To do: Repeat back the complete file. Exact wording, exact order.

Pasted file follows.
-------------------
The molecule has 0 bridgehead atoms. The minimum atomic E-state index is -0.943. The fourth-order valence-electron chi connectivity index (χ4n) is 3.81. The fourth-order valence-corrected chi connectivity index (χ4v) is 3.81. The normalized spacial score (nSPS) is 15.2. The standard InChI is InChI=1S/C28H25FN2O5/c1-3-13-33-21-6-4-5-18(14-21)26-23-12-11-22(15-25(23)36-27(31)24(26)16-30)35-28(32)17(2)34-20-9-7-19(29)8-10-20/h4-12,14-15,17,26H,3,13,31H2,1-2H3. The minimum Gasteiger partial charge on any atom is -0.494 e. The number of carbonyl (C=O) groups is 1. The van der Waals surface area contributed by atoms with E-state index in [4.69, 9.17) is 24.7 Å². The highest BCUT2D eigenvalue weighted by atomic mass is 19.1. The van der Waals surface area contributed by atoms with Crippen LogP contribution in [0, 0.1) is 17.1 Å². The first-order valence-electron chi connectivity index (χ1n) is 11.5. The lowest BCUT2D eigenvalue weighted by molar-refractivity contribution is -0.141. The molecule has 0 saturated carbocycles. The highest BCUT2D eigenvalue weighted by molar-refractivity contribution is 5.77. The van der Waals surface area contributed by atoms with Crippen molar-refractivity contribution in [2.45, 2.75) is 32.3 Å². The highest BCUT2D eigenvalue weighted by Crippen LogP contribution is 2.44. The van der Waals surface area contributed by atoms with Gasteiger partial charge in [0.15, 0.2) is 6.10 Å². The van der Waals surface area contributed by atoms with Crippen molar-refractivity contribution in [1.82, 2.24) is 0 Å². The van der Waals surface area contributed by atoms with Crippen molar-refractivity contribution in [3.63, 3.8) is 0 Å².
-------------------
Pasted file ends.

The molecule has 0 bridgehead atoms. The minimum atomic E-state index is -0.943. The fourth-order valence-electron chi connectivity index (χ4n) is 3.81. The fourth-order valence-corrected chi connectivity index (χ4v) is 3.81. The normalized spacial score (nSPS) is 15.2. The standard InChI is InChI=1S/C28H25FN2O5/c1-3-13-33-21-6-4-5-18(14-21)26-23-12-11-22(15-25(23)36-27(31)24(26)16-30)35-28(32)17(2)34-20-9-7-19(29)8-10-20/h4-12,14-15,17,26H,3,13,31H2,1-2H3. The minimum Gasteiger partial charge on any atom is -0.494 e. The number of carbonyl (C=O) groups is 1. The van der Waals surface area contributed by atoms with E-state index in [4.69, 9.17) is 24.7 Å². The highest BCUT2D eigenvalue weighted by atomic mass is 19.1. The van der Waals surface area contributed by atoms with Crippen LogP contribution in [0, 0.1) is 17.1 Å². The first-order valence-electron chi connectivity index (χ1n) is 11.5. The lowest BCUT2D eigenvalue weighted by molar-refractivity contribution is -0.141. The molecule has 0 saturated carbocycles. The highest BCUT2D eigenvalue weighted by molar-refractivity contribution is 5.77. The van der Waals surface area contributed by atoms with Crippen molar-refractivity contribution in [2.45, 2.75) is 32.3 Å². The highest BCUT2D eigenvalue weighted by Crippen LogP contribution is 2.44. The van der Waals surface area contributed by atoms with Gasteiger partial charge in [0.15, 0.2) is 6.10 Å². The van der Waals surface area contributed by atoms with Crippen molar-refractivity contribution in [1.82, 2.24) is 0 Å². The van der Waals surface area contributed by atoms with Crippen molar-refractivity contribution in [3.63, 3.8) is 0 Å².